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John Murry's story is one of triumph over considerable adversity. He has been prone to self destruction through a troubled past, heavy substance misuse/consumption and many of the songs on 2012's "The Graceless Age" reflected this inner darkness and turmoil. When it comes to this new EP "Califorlornia" a couple of points need to be made.
As a starting point those wishing to move over to the Amazon US site will see that this excellent EP is more extended with the addition of three songs that should not be missed. These include a nice alternative slowed version of "California" one of the best songs on "Graceless Age". Another is a heavy Neil Young orientated slow blues guitar driven epic entitled "I Need You" with a vocal by Murry filled with ragged glory. The last additional track is the "The Murder of Dylan Hartsfield" a true tale of injustice surrounding the death of an Iraq veteran which must rank as one of the greatest tales of bitter hurt since Bob Dylan's "Hurricane". Murry's southern drawl and his role as narrator over police and other communications is the height of raw power.
Frankly having this EP without these 3 songs is sort of musical equivalent of missing a concert encore. That is not to downplay the general excellence of the main tracks. Opener "Golden Slippers" is a fine slice of alt country, while "Golden state" is an swampy blues track where Murry's previous antipathy to his adopted home of California hasn't mellowed, although you sense that the man will never find his ideal home. This is followed by a standout cover of Warren Zevon's trademark "Genius" where Murry almost commits a vocal exorcism to the lines "Albert Einstein was a ladies' man/While he was working on his universal plan/He was making out like Charlie Sheen/He was a genius" and largely remakes the song in his own image. Perhaps of all the songs present the more reflective "Timmy" would have best fitted on "Graceless Age". The song covers the death of Tim Mooney a former drummer and producer who was also the subject of a wonderful song by Mark Kozelek. It is heartfelt and moving, proving that John Murry is worth his wait in gold.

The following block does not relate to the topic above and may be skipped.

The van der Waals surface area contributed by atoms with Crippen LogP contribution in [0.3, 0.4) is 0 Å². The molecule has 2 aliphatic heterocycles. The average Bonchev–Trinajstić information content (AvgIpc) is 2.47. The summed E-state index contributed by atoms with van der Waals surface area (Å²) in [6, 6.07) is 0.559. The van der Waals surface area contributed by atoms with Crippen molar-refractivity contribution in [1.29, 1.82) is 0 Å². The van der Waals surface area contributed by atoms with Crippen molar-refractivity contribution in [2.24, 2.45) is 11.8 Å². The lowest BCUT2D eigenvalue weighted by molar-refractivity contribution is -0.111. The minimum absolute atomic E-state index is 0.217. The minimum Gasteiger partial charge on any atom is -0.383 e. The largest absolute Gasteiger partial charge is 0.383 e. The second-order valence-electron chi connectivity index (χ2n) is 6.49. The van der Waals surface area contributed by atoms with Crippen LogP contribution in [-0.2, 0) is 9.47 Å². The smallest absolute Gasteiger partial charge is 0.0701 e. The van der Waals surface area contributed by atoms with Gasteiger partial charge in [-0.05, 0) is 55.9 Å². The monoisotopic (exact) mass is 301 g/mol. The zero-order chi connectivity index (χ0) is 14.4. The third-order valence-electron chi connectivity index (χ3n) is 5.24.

Consequently seek out the full EP of "Califorlornia" running as it does over 40 minutes and reflect that while it is a much more abrasive listen even than the astonishing "Graceless Age" it is a massively worthy addition to the work of the volatile Deep South brilliance of John Murry, a William Faulkner for our age.